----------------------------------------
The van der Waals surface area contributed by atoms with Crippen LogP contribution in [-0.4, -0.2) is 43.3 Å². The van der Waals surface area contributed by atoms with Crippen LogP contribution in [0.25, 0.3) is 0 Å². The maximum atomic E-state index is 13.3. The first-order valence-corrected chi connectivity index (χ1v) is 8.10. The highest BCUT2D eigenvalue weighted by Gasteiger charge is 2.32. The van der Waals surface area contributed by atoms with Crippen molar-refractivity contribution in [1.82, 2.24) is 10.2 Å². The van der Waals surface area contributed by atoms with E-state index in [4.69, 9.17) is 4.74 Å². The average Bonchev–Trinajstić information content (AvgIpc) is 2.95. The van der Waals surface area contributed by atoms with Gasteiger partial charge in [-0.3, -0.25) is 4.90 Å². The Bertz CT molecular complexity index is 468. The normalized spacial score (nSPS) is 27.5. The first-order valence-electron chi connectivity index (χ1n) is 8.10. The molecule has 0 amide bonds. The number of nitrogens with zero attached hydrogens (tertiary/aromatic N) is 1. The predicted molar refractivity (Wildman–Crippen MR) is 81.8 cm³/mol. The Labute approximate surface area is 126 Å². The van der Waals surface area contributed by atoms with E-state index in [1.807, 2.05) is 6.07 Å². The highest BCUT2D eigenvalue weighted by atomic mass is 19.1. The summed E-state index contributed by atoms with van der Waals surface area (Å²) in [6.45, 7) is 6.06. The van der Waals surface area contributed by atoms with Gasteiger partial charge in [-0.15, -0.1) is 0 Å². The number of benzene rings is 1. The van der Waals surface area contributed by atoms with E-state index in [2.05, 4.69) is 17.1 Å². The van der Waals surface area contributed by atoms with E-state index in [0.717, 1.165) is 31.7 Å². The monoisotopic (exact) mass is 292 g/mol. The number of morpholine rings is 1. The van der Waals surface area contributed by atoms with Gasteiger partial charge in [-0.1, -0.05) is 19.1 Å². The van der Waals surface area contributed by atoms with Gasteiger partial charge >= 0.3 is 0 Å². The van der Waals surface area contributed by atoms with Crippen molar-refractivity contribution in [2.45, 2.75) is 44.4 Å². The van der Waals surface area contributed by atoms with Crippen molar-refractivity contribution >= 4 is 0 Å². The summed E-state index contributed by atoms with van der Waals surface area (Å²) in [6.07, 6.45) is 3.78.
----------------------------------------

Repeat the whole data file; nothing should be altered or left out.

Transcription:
The van der Waals surface area contributed by atoms with Crippen LogP contribution in [-0.4, -0.2) is 43.3 Å². The van der Waals surface area contributed by atoms with Crippen LogP contribution in [0.25, 0.3) is 0 Å². The maximum atomic E-state index is 13.3. The first-order valence-corrected chi connectivity index (χ1v) is 8.10. The highest BCUT2D eigenvalue weighted by Gasteiger charge is 2.32. The van der Waals surface area contributed by atoms with Crippen molar-refractivity contribution in [1.82, 2.24) is 10.2 Å². The van der Waals surface area contributed by atoms with E-state index in [4.69, 9.17) is 4.74 Å². The average Bonchev–Trinajstić information content (AvgIpc) is 2.95. The van der Waals surface area contributed by atoms with Gasteiger partial charge in [-0.3, -0.25) is 4.90 Å². The Bertz CT molecular complexity index is 468. The normalized spacial score (nSPS) is 27.5. The first-order valence-electron chi connectivity index (χ1n) is 8.10. The molecule has 0 amide bonds. The number of nitrogens with zero attached hydrogens (tertiary/aromatic N) is 1. The predicted molar refractivity (Wildman–Crippen MR) is 81.8 cm³/mol. The Labute approximate surface area is 126 Å². The van der Waals surface area contributed by atoms with E-state index in [1.807, 2.05) is 6.07 Å². The highest BCUT2D eigenvalue weighted by atomic mass is 19.1. The summed E-state index contributed by atoms with van der Waals surface area (Å²) in [6.45, 7) is 6.06. The van der Waals surface area contributed by atoms with Gasteiger partial charge in [-0.15, -0.1) is 0 Å². The number of benzene rings is 1. The van der Waals surface area contributed by atoms with E-state index in [2.05, 4.69) is 17.1 Å². The van der Waals surface area contributed by atoms with E-state index in [0.717, 1.165) is 31.7 Å². The monoisotopic (exact) mass is 292 g/mol. The number of morpholine rings is 1. The van der Waals surface area contributed by atoms with Gasteiger partial charge in [-0.1, -0.05) is 19.1 Å². The van der Waals surface area contributed by atoms with Gasteiger partial charge >= 0.3 is 0 Å². The van der Waals surface area contributed by atoms with Crippen molar-refractivity contribution in [2.45, 2.75) is 44.4 Å². The van der Waals surface area contributed by atoms with Crippen molar-refractivity contribution >= 4 is 0 Å². The summed E-state index contributed by atoms with van der Waals surface area (Å²) in [6.07, 6.45) is 3.78.